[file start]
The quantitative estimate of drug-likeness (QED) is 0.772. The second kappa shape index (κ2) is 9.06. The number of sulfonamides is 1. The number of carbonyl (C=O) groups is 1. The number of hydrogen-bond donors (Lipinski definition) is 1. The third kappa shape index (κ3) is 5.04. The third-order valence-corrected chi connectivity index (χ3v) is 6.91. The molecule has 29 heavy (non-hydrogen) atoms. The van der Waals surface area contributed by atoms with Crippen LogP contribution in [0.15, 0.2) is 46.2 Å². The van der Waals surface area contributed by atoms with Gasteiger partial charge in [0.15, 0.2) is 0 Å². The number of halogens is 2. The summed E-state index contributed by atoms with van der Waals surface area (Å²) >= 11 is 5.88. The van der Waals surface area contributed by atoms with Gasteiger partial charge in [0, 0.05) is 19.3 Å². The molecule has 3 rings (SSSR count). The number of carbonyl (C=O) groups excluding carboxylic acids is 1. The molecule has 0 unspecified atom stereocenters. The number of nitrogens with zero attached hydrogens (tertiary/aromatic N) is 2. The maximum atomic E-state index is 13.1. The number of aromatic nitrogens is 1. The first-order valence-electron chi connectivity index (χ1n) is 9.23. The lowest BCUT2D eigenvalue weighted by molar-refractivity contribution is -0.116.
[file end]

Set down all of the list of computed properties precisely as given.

The quantitative estimate of drug-likeness (QED) is 0.772. The second kappa shape index (κ2) is 9.06. The number of sulfonamides is 1. The number of carbonyl (C=O) groups is 1. The number of hydrogen-bond donors (Lipinski definition) is 1. The third kappa shape index (κ3) is 5.04. The third-order valence-corrected chi connectivity index (χ3v) is 6.91. The molecule has 29 heavy (non-hydrogen) atoms. The van der Waals surface area contributed by atoms with Crippen LogP contribution in [0.15, 0.2) is 46.2 Å². The van der Waals surface area contributed by atoms with Gasteiger partial charge in [0.15, 0.2) is 0 Å². The number of halogens is 2. The summed E-state index contributed by atoms with van der Waals surface area (Å²) >= 11 is 5.88. The van der Waals surface area contributed by atoms with Gasteiger partial charge in [0, 0.05) is 19.3 Å². The molecule has 3 rings (SSSR count). The number of carbonyl (C=O) groups excluding carboxylic acids is 1. The molecule has 0 unspecified atom stereocenters. The number of nitrogens with zero attached hydrogens (tertiary/aromatic N) is 2. The maximum atomic E-state index is 13.1. The number of aromatic nitrogens is 1. The first-order valence-electron chi connectivity index (χ1n) is 9.23. The lowest BCUT2D eigenvalue weighted by molar-refractivity contribution is -0.116.